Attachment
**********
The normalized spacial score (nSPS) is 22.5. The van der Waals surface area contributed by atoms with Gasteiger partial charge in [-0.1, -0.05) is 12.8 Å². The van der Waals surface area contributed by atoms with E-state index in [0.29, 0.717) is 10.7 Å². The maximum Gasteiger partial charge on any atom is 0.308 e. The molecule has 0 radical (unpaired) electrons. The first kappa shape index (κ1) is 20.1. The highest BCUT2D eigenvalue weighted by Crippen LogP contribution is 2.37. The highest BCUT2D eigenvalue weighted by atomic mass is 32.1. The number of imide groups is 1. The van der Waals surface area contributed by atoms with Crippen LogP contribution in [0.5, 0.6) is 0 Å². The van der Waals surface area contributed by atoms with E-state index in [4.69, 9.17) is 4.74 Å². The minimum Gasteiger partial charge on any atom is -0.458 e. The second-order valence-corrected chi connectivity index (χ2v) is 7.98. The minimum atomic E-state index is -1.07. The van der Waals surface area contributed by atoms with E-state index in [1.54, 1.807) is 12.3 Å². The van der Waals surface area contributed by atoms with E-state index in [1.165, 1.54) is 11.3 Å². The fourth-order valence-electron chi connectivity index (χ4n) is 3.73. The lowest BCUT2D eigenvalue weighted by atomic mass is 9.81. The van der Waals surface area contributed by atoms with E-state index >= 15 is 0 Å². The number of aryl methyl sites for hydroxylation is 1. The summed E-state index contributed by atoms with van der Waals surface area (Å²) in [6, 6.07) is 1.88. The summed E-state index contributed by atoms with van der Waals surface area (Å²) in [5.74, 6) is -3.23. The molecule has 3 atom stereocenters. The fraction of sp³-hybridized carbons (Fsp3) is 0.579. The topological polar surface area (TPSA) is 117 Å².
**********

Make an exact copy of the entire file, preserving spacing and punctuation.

The normalized spacial score (nSPS) is 22.5. The van der Waals surface area contributed by atoms with Gasteiger partial charge in [-0.1, -0.05) is 12.8 Å². The van der Waals surface area contributed by atoms with E-state index in [0.29, 0.717) is 10.7 Å². The maximum Gasteiger partial charge on any atom is 0.308 e. The molecule has 0 radical (unpaired) electrons. The first kappa shape index (κ1) is 20.1. The highest BCUT2D eigenvalue weighted by Crippen LogP contribution is 2.37. The highest BCUT2D eigenvalue weighted by atomic mass is 32.1. The number of imide groups is 1. The van der Waals surface area contributed by atoms with Crippen LogP contribution in [0.5, 0.6) is 0 Å². The van der Waals surface area contributed by atoms with E-state index in [4.69, 9.17) is 4.74 Å². The minimum Gasteiger partial charge on any atom is -0.458 e. The second-order valence-corrected chi connectivity index (χ2v) is 7.98. The minimum atomic E-state index is -1.07. The van der Waals surface area contributed by atoms with E-state index in [1.54, 1.807) is 12.3 Å². The van der Waals surface area contributed by atoms with E-state index in [1.165, 1.54) is 11.3 Å². The fourth-order valence-electron chi connectivity index (χ4n) is 3.73. The lowest BCUT2D eigenvalue weighted by atomic mass is 9.81. The van der Waals surface area contributed by atoms with E-state index >= 15 is 0 Å². The number of aryl methyl sites for hydroxylation is 1. The summed E-state index contributed by atoms with van der Waals surface area (Å²) in [6, 6.07) is 1.88. The summed E-state index contributed by atoms with van der Waals surface area (Å²) in [5.74, 6) is -3.23. The molecule has 3 atom stereocenters. The fraction of sp³-hybridized carbons (Fsp3) is 0.579. The topological polar surface area (TPSA) is 117 Å².